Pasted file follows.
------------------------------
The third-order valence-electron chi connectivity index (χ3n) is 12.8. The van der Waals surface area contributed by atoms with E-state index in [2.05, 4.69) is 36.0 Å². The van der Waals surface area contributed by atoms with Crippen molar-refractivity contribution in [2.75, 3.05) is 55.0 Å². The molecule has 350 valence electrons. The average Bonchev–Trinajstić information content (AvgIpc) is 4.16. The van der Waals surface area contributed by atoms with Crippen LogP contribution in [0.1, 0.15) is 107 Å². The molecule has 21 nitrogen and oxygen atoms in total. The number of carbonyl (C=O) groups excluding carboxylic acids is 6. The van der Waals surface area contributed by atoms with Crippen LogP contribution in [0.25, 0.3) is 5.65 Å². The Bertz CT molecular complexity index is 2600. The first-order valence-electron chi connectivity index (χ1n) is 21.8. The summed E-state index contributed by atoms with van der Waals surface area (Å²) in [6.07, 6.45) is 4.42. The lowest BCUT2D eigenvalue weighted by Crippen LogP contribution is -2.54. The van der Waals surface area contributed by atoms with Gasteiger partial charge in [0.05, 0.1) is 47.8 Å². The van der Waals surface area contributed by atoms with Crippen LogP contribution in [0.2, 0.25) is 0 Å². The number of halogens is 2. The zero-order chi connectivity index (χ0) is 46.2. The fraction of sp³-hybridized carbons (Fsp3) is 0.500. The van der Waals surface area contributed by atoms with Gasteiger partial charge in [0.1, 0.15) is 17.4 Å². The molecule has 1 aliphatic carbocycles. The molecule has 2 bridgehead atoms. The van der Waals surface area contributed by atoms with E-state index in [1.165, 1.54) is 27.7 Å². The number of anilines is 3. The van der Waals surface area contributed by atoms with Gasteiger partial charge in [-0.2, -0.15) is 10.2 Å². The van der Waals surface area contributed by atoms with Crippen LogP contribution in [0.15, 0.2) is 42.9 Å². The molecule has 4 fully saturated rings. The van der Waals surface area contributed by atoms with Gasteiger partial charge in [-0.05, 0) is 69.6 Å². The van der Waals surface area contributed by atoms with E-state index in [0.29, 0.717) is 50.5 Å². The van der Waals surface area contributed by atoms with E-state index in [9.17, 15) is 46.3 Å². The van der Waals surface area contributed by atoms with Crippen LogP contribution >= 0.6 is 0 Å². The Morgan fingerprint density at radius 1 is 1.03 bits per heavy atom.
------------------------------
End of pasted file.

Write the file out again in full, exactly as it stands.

The third-order valence-electron chi connectivity index (χ3n) is 12.8. The van der Waals surface area contributed by atoms with E-state index in [2.05, 4.69) is 36.0 Å². The van der Waals surface area contributed by atoms with Crippen molar-refractivity contribution in [2.75, 3.05) is 55.0 Å². The molecule has 350 valence electrons. The average Bonchev–Trinajstić information content (AvgIpc) is 4.16. The van der Waals surface area contributed by atoms with Crippen LogP contribution in [0.1, 0.15) is 107 Å². The molecule has 21 nitrogen and oxygen atoms in total. The number of carbonyl (C=O) groups excluding carboxylic acids is 6. The van der Waals surface area contributed by atoms with Crippen LogP contribution in [0.25, 0.3) is 5.65 Å². The Bertz CT molecular complexity index is 2600. The first-order valence-electron chi connectivity index (χ1n) is 21.8. The summed E-state index contributed by atoms with van der Waals surface area (Å²) in [6.07, 6.45) is 4.42. The lowest BCUT2D eigenvalue weighted by Crippen LogP contribution is -2.54. The van der Waals surface area contributed by atoms with Gasteiger partial charge in [0.05, 0.1) is 47.8 Å². The van der Waals surface area contributed by atoms with Crippen LogP contribution in [0.2, 0.25) is 0 Å². The number of halogens is 2. The zero-order chi connectivity index (χ0) is 46.2. The fraction of sp³-hybridized carbons (Fsp3) is 0.500. The van der Waals surface area contributed by atoms with Gasteiger partial charge in [0.1, 0.15) is 17.4 Å². The molecule has 1 aliphatic carbocycles. The molecule has 2 bridgehead atoms. The van der Waals surface area contributed by atoms with E-state index in [1.165, 1.54) is 27.7 Å². The number of anilines is 3. The van der Waals surface area contributed by atoms with Gasteiger partial charge in [-0.2, -0.15) is 10.2 Å². The van der Waals surface area contributed by atoms with Crippen LogP contribution in [0.15, 0.2) is 42.9 Å². The molecule has 4 fully saturated rings. The van der Waals surface area contributed by atoms with Gasteiger partial charge in [-0.05, 0) is 69.6 Å². The van der Waals surface area contributed by atoms with E-state index in [0.29, 0.717) is 50.5 Å². The van der Waals surface area contributed by atoms with E-state index in [9.17, 15) is 46.3 Å². The van der Waals surface area contributed by atoms with Crippen LogP contribution >= 0.6 is 0 Å². The Morgan fingerprint density at radius 1 is 1.03 bits per heavy atom.